Jay Silverheels was born with the name Harold Preston Smith, on the Six Nations of the Grand River near Hagersville, Ontario. He was one of 11 children, and his father was a decorated Captain in the Canadian Army during the First World War, earning the Military Cross for his actions at the Somme and Ypres. His grandfather was a Chief of the Mohawk Nation. He excelled in athletics as a youth; most notably, in lacrosse. He left home to travel around North America before he began playing lacrosse professionally for the Iroquois of Rochester, New York. He also boxed professionally, and placed second in the Middleweight Division of the Golden Gloves Tournament, in 1938. While in Los Angeles, on tour with an indoor lacrosse team, actor and comedian Joe E. Brown saw him play. Brown was impressed with Silverheels’ athleticism and encouraged him to take a screen test. In 1937, this led to jobs as an extra and a stunt man, where he was billed under his real name, Harold (or Harry) Smith. He appeared in many low-budget films; mostly Westerns and serials. In the 1940s, he began appearing in major films and took the name Jay Silverheels—Silverheels being the nickname he’d gotten as a lacrosse player.
Some of the major films he appeared in include: Captains from Castille (1947) with Tyronne Power; Key Largo (1948) with Humphrey Bogart; Broken Arrow (1950) with James Stewart; War Arrow (1954) with Maureen O’Hara; Drums Across the River (1954) with Audie Murphy; Walk the Proud Land (1956), also with Audie Murphy; Alias Jesse James (1959) with Bob Hope; and Santee (1973), in which he had a substantial role opposite Glenn Ford. One of his last roles was in the Burt Reynolds film The Man Who Loved Cat Dancing (1973), also starring Sarah Miles and Lee J. Cobb.
Jay Silverheels is best remembered for his role of Tonto in The Lone Ranger television series and movies from 1949 to 1957. His role of Tonto would inevitably leave him typecast as the stereotypical Indian. He would go on to appear in this type of role in many of the western television series of the 1950s, 1960s, and early-1970s. In 1969, he appeared on the Johnny Carson show, spoofing his Tonto character. He told Carson that he was Tonto from Toronto and spoke Esperanto. In 1970, he was in a Chevrolet commercial as an Indian who rescued two hunters who had ignored his advice to take a Chevy Blazer into the back country. He and John Hart, The Lone Ranger, were in a pizza commercial made by comedian Stan Freberg. They also appeared as their characters in a 1970 comedy film titled The Phynx (1970). Many other veteran actors appeared in cameo roles for that film, including: Leo Gorcey and Huntz Hall of The Dead End Kids/Bowery Boys fame; character actors George Tobias and Andy Devine; and major stars Maureen O’Hara and Pat O’Brien, as well as up and coming comedian Richard Pryor. Even Colonel Sanders; Edgar Bergen and Charlie McCarthy; Ed Sullivan; and George Jessell were among the stellar cast of cameos.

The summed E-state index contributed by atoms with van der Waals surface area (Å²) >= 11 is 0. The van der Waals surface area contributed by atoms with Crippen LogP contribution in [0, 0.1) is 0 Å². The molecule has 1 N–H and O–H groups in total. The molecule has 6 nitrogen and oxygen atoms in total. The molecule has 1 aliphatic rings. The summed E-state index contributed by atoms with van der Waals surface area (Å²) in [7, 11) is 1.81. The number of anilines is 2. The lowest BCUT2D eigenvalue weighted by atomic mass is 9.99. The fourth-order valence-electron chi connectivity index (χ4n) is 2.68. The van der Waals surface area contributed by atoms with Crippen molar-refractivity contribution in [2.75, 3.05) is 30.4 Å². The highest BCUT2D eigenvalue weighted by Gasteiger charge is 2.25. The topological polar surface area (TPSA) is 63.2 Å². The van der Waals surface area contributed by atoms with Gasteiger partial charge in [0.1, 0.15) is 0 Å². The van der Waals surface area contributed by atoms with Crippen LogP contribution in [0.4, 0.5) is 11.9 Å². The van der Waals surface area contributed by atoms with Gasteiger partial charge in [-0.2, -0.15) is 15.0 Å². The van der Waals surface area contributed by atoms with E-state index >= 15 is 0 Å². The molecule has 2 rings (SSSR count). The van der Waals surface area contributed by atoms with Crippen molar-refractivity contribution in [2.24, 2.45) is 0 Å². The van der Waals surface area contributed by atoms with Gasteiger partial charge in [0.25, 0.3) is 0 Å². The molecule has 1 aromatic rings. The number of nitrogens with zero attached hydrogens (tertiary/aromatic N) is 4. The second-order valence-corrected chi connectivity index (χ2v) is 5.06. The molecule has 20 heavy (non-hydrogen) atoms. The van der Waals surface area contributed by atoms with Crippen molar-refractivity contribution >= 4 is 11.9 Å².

Silverheels had to work as a salesman to supplement his income during times when his acting roles were scarce. He also published poetry inspired by his childhood on the Six Nations Reserve, and often recited his poems on television. At one time, he bred and raced Standardbred horses. Someone once asked him if he would race his horse Scout from The Lone Ranger show. He replied that he could outrun that horse. He supported the Indian Actors Workshop in the 1960s, and it has since become firmly established in the entertainment community. His honours include: being inducted into the Hall of Great Western Performers and The Western New York Entertainment Hall of Fame; a star on Hollywood’s Walk of Fame; a Life Achievement Award by the First Americans in the Arts; and being inducted into the Canadian Lacrosse Hall of Fame under the Name Harry “Tonto” Smith. He died in 1980, at age 67, of complications due to stroke. He was cremated, and his ashes were returned to the Six Nations Reserve.
Notes by Bruce Whittaker